“Upset that a coworker had been fired, Thomas[, a network adminstrator,] embarked on a weekend campaign of electronic sabotage.” He was successfully prosecuted under the Computer Fraud and Abuse Act, which criminalizes conduct that “knowingly causes the transmission of a program, information, code, or command, and as a result of such conduct, intentionally causes damage without authorization, to a protected computer.” Thomas, citing his network administration responsibilities, argued that “because he was authorized to damage the computer when engaging in [certain] routine tasks, any damage he caused while an employee was not ‘without authorization.’” The Fifth Circuit rejected this argument, noting – in addition to obvious practical issues – that the case law Thomas relied on about “authorization” involved liability under other CFAA provisions about computer access, rather than this provision about causing damage. This case is of general interest to civil litigation, both because CFAA violations can create civil liability, and because unfortunate admissions can have significant consequences:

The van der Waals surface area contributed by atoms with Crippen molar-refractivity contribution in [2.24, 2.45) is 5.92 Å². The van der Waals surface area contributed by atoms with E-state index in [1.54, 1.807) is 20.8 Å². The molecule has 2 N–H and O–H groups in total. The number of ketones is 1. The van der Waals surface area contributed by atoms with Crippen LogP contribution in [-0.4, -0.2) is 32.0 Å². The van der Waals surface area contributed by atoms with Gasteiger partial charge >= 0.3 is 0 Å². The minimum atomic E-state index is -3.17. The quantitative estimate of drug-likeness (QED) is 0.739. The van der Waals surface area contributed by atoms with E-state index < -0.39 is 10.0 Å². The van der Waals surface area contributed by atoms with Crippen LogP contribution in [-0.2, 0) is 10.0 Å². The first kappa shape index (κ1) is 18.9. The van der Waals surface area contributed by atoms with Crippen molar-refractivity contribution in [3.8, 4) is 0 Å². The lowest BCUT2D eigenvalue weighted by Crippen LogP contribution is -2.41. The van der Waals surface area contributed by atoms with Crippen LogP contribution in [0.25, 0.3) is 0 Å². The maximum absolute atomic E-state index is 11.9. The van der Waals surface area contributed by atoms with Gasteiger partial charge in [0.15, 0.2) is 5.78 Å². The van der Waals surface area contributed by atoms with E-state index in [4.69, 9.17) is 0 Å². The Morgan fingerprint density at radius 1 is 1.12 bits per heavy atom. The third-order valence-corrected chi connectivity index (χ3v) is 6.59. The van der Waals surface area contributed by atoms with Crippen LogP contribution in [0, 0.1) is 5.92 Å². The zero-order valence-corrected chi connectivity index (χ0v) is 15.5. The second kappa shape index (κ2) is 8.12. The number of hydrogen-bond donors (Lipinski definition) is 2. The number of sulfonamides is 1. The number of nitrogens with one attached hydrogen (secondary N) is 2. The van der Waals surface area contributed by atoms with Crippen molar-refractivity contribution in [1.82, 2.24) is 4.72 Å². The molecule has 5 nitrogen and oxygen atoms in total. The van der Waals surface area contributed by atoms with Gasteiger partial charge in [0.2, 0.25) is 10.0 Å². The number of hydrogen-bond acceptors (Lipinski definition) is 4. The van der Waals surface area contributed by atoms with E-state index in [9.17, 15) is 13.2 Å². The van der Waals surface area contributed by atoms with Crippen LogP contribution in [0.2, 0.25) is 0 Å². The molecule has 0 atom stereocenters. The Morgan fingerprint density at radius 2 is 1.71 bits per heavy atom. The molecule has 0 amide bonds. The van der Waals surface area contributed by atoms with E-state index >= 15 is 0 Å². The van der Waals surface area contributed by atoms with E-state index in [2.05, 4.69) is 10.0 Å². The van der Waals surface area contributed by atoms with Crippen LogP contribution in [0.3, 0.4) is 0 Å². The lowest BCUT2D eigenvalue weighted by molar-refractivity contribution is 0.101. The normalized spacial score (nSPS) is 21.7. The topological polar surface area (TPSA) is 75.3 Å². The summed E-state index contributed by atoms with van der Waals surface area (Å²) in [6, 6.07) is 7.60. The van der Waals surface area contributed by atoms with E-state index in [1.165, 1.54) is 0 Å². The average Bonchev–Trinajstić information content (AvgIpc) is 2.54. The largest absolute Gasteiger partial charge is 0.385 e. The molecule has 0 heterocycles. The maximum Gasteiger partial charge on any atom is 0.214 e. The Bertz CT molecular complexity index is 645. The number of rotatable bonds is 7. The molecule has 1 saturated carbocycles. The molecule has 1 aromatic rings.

Just a couple weeks after the damage spree, and before the FBI had contacted Thomas, he told the friend whose firing had set this in motion that “he thought he might have broken the law.” Which law, the friend inquired? Thomas’s response: “the Computer Fraud and Abuse Act.”
United States v. Thomas, No. 16-41264 (Dec. 11, 2017).